Palenque attests to almost unlimited wealth, yet though his sarcophagus lid weighs nearly ten tons, his death mask is a motley patchwork of jades weighing less than an ounce. Something happened to the supply of jade, not the demand for it. But mines are hard things to lose. And find – when decades of research in Guatemala failed to turn up anything remotely Olmec looking, the hunt turned elsewhere.
In 1979, rumors ran that a new wave of forged Olmec carvings stemmed from a source an inauspiciously located on a stretch of
Costa Rica's Pacific coast troubled by the spillover of Nicaragua's civil war. Teams from two museums raced to the site. Their arrival on the same day by land and by sea left Contras and Sandinistas agreing that archaeology and gun running had a lot in common . The rumored jade proved to be nothing more than metamorphosed limestone,
The search for Olmec Blue extended from a banana port famed among mariners as “The armpit of the
Caribbeanto high alpine forest with frigid streams spanned by the regions unique gift to vernacular architecture- the barbed wire suspension bridge. Twenty years after the Peabody Museum jade researcher’s ran afoul of Guatemala's civil war; they still found abandoned fincas with death squad blood graffiti on the walls and jaguars in residence. But increasingly remote towns now boasted internet cafes, though some served the “Colombian Business” or a thriving trade in looted antiquities.
Antigua Guatemala in1999, I saw varieties of jade unseen in raw from for centuries unloaded from chicken buses by campesinos in hopes of finding a market. Many were completely unlike anything seen by geologists in the course of decades of field work the Motagua Valley.Ironically, few of the Maya who brought them had ever heard of the Olmecs, but even fewer of the Antiguadealers had ever visited their rural suppliers. let alone ventured into the mountain wilderness days away from any road .
I persuaded one of the most enterprising
Antiguajade merchants, Carlos Morales, to aid my search. It took months for Morales locate Carlos Gonzales of Teculutan , and months more for Gonzales persuade one of the actual discoverers , a diminutive Chorti Maya known only as Antonio, to take us to deposits farther into the Sierra de las Minas than the dealers had ventured. Getting to the first of the 'Olmec' veins he had uncovered entailed a two-day 6,000 vertical foot climb over the Front Range
and around the rim of the kilometer deep Rio Blanco canyon into the heart of the mountains
There, at over a mile elevation, ancient potsherds still lay alongside the wide vein of jade Antonio had discovered. The first samples brought back and analyzed persuaded the 'Jade Raiders ,' from the American Museum of Natural History to come on down and see what I had seen ,I also recruited archaeologist Karl Taube of UC Riverside, whose diligent bushwhacking revealed an ancient dry stone road leading for miles along the mountainside to the ancient mines. Fluent in Maya and Spanish, he soon coaxed others to reveal Quebrada Seca; nearly thirty miles south, where in 2001 we encountered the 300 ton mass of emerald flecked blue jade that Hurricane Mitch uncovered. It sits ignored and overgrown, in a serpentine barren too poor to farm, though green grass sprouts atop the alkali rich jade itself.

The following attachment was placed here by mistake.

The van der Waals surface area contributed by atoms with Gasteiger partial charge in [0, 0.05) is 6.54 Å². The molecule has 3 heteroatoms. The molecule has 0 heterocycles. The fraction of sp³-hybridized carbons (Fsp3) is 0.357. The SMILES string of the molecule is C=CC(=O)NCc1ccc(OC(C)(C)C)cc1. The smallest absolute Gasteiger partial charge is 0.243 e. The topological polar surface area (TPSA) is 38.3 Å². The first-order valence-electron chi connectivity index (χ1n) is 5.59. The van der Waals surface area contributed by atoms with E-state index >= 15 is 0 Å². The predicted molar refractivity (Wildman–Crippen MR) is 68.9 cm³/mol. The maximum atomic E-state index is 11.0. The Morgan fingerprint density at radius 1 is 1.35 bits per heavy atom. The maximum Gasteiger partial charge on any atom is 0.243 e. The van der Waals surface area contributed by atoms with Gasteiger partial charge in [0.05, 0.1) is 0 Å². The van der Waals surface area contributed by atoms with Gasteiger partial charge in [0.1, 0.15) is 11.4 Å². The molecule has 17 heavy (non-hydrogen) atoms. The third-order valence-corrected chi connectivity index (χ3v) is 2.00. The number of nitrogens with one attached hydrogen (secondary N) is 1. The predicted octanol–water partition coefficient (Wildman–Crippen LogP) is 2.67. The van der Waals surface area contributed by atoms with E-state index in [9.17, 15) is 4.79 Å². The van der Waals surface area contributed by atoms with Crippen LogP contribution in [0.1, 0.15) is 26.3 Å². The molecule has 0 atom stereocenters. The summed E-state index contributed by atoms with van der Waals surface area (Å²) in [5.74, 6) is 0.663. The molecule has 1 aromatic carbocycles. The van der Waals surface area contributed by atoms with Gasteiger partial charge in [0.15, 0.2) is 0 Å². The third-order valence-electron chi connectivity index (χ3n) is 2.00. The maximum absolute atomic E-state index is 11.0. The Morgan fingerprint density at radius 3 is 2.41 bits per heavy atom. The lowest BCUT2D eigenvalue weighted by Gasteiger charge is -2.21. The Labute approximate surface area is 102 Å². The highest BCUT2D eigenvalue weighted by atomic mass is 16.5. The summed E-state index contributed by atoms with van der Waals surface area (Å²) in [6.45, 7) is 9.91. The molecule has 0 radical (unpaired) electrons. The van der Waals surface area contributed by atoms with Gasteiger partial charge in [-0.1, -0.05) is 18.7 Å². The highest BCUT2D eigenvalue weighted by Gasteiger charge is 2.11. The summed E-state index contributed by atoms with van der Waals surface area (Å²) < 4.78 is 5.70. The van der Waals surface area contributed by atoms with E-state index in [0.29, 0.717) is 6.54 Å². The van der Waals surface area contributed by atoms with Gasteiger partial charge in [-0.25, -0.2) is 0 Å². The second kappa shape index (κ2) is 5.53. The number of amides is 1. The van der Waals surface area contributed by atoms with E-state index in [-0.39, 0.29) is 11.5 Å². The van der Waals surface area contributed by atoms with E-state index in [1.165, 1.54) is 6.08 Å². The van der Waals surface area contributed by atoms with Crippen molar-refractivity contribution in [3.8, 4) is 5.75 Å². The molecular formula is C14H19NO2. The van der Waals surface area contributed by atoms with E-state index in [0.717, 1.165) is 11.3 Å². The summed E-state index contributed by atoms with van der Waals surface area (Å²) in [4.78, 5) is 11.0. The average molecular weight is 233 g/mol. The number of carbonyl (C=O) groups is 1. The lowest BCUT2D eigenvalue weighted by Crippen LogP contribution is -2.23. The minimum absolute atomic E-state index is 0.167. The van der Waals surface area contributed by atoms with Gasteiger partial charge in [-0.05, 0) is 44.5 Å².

So much for “The Motagua Valley” as the erstwhile source - by 2005 , the hunt would find veins on the adjacent geological fault lines, from close to Copan, to 100 kilometers north of the ancient center of Kaminal Juyu, expanding the area of the Olmec sources to a thousand square miles .These finds mean redrawing geological maps of how the Central America isthmus is divided The Olmec Blue jade from the southern deposits is roughly 125 million years old , while those from the North American Plate side of the fault along the valley formed only some 75 million years ago suggesting deposits brought together by continental drift.
Such difference may one day help resolve which artifacts began as Olmec carvings, and which as raw jade from later Maya mines. Some things remain a mystery. When so much jade remains – literally millions of tons over almost a thousand square miles how could it sink into such obscurity for so long? What did the Olmec trade for it-and the ancient Costa Ricans? The answers may be a long time coming.
Some look to the landscape for an explanation. The Sierra are young mountains raised out of old rocks, but Jalopy’s jade fields are pocked with volcanic bombs and maar craters and overshadowed by the cone of extinct Volcan Jumay In 1902 ,distant Volcan Santa Maria blanketed half of Guatemala in ash--extinct is not a word wisely applied to volcanoes near a rumbling suture of two tectonic plates. But this does not mean the Olmec jade trade ended Hollywood style, with miners turned to toast in a prequel to
Pompei. Californians fear wet season landslides more that earthquakes or volcanoes and Quebrada Seca cuts an unstable five thousand foot slope whose upper reaches are encased in prehistoric ash beds whose slippage could obliterate it yet again.
Looking at the hardscrabble cornfields and thorny chaparral of today , it is hard to imagine that Jalapa was once mantled in a rain forest that once masked the geology below just as it swallowed the ruins of nearby Copan – the process that gives rise to lost cities can obscure mines as well .There are more questions only field work and controlled excavations can resolve , but we know this much for certain: in a matter of hours, hurricane Mitch tore more jade loose from these mountainsides than millennia of stone age mining. It will be a long time before Quebrada Seca sees another perfect storm.